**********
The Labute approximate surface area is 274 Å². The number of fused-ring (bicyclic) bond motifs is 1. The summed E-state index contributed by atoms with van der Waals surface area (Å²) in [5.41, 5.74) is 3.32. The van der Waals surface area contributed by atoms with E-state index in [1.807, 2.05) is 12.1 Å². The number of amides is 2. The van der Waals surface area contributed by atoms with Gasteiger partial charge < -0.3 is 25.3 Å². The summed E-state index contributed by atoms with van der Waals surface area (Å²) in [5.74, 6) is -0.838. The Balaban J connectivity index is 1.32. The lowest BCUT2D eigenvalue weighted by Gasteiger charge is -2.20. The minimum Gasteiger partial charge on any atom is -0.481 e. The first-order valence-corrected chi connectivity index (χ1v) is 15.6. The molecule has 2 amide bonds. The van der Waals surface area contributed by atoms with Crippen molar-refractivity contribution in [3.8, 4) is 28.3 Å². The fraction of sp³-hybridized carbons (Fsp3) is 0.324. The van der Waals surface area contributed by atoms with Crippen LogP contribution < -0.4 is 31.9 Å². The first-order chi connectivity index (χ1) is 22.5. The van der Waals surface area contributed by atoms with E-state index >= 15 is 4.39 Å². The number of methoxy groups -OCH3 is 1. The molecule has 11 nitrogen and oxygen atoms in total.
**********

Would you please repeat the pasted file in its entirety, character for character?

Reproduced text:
The Labute approximate surface area is 274 Å². The number of fused-ring (bicyclic) bond motifs is 1. The summed E-state index contributed by atoms with van der Waals surface area (Å²) in [5.41, 5.74) is 3.32. The van der Waals surface area contributed by atoms with E-state index in [1.807, 2.05) is 12.1 Å². The number of amides is 2. The van der Waals surface area contributed by atoms with Gasteiger partial charge < -0.3 is 25.3 Å². The summed E-state index contributed by atoms with van der Waals surface area (Å²) in [5.74, 6) is -0.838. The Balaban J connectivity index is 1.32. The lowest BCUT2D eigenvalue weighted by Gasteiger charge is -2.20. The minimum Gasteiger partial charge on any atom is -0.481 e. The first-order valence-corrected chi connectivity index (χ1v) is 15.6. The molecule has 2 amide bonds. The van der Waals surface area contributed by atoms with Crippen molar-refractivity contribution in [3.8, 4) is 28.3 Å². The fraction of sp³-hybridized carbons (Fsp3) is 0.324. The van der Waals surface area contributed by atoms with Crippen LogP contribution < -0.4 is 31.9 Å². The first-order chi connectivity index (χ1) is 22.5. The van der Waals surface area contributed by atoms with E-state index >= 15 is 4.39 Å². The number of methoxy groups -OCH3 is 1. The molecule has 11 nitrogen and oxygen atoms in total.